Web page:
Does Defense Spending Stimulate Anything Other than Military Contractors' Bank Accounts?


While many conservative Republicans rightly sneer at Keynesian-derived stimulus spending as counterproductive, they nonetheless often create a loophole for something called "defense spending."

In thinking that government spending can generate long-term economic growth, they end up being similar to stimulatarians like Paul Krugman, who dings GOPpers on this inconsistency while entertaining his own bizarre fantasies of alien invasions, dreams of a World War to crank up economic growth, and misimpressions that flattening the World Trade Center was going to revive the building industry (seriously).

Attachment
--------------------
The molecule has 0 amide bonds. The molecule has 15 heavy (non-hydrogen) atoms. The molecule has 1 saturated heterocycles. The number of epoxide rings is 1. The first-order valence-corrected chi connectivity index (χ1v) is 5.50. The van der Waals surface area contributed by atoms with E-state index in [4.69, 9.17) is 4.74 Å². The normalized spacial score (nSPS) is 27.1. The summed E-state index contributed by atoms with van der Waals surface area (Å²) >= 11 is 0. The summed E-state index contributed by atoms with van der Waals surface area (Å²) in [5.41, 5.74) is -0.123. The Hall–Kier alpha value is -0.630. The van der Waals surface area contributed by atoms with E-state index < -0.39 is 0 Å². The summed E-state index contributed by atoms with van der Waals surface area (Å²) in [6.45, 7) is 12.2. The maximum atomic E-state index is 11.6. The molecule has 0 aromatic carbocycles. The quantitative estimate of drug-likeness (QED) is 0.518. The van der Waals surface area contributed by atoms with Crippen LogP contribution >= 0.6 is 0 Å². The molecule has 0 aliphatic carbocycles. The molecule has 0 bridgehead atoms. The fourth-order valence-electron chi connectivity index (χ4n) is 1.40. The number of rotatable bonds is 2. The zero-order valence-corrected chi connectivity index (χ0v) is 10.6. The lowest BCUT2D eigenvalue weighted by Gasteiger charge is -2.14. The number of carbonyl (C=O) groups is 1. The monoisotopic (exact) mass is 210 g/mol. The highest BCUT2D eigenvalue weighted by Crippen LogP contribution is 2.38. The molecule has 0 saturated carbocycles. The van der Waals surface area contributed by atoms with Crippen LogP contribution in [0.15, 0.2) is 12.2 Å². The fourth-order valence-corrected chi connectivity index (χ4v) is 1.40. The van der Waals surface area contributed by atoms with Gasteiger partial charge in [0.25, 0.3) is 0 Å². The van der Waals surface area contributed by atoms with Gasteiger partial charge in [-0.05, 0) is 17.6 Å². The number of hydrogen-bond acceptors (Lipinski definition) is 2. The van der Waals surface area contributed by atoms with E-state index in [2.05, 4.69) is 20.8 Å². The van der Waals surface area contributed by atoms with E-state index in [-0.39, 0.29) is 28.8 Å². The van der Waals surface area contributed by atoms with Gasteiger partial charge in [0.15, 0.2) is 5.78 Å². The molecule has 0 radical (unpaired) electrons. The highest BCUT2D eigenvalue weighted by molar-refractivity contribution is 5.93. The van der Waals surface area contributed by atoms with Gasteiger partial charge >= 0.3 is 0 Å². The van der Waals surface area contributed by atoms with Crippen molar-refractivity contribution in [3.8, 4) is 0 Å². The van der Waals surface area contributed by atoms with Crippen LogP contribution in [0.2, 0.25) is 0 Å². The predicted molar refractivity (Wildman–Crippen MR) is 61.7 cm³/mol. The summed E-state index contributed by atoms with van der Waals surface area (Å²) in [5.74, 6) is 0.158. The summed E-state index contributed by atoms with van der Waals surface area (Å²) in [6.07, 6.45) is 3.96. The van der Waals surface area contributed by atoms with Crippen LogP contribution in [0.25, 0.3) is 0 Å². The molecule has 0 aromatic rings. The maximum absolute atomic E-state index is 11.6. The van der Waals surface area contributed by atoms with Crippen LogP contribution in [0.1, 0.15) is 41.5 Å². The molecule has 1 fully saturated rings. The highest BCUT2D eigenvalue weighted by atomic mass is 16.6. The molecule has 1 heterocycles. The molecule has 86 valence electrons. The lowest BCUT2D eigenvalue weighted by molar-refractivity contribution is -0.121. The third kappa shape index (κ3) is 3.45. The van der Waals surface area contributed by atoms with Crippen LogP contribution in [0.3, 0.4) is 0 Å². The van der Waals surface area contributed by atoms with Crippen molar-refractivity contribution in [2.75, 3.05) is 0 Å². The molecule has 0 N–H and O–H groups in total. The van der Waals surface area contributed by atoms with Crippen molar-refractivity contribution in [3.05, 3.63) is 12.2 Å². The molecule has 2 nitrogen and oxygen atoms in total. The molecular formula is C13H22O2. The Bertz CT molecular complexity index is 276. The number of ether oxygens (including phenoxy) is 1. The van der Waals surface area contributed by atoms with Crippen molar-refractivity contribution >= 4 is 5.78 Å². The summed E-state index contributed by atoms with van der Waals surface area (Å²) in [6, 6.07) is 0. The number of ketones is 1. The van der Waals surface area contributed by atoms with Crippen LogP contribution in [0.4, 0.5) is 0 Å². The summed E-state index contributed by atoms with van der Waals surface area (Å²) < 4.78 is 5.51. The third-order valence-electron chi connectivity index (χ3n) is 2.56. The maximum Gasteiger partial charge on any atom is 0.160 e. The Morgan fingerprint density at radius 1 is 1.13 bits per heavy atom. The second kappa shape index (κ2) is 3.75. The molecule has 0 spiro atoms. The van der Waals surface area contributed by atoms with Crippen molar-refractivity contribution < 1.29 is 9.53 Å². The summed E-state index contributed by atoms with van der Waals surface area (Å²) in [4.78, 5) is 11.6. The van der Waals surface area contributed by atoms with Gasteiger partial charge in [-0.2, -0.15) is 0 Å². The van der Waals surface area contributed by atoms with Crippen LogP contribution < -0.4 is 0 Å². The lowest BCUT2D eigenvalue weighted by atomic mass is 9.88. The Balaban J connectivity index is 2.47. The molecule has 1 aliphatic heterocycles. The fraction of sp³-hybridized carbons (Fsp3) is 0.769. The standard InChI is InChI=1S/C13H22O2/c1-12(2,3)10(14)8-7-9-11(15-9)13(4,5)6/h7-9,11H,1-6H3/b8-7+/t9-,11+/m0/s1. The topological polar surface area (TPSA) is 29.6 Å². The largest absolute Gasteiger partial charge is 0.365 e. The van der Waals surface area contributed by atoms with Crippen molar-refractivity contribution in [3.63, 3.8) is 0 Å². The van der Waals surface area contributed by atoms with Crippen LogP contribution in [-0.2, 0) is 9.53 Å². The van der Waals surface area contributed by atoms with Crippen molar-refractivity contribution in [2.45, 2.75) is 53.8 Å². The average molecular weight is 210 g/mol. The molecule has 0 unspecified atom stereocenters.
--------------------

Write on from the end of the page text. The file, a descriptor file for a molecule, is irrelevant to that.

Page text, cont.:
Reason columnist and Mercatus Center economist Veronique de Rugy provides some interesting charts that plot economic growth and military spending:

Politicians and pundits have often implied that reductions in defense spending would shrink the gross domestic product (GDP) and further weaken the already-weak economic recovery. Based on this week's chart series, their concerns don't appear to pan out. In fact, over the past 30 years, real economic growth has grown and shrunk irrespective of defense-spending levels.

Using data from the Office of Management and Budget, these charts highlight general trends between defense outlays and real GDP.

The short version of de Rugy's findings? Defense spending is no more super-fantastic than other sorts of government spending when it comes to goosing the economy. Here's her second chart:

And just to drive home the trifecta, here's one final chart:

De Rugy's full explanation of the above is here.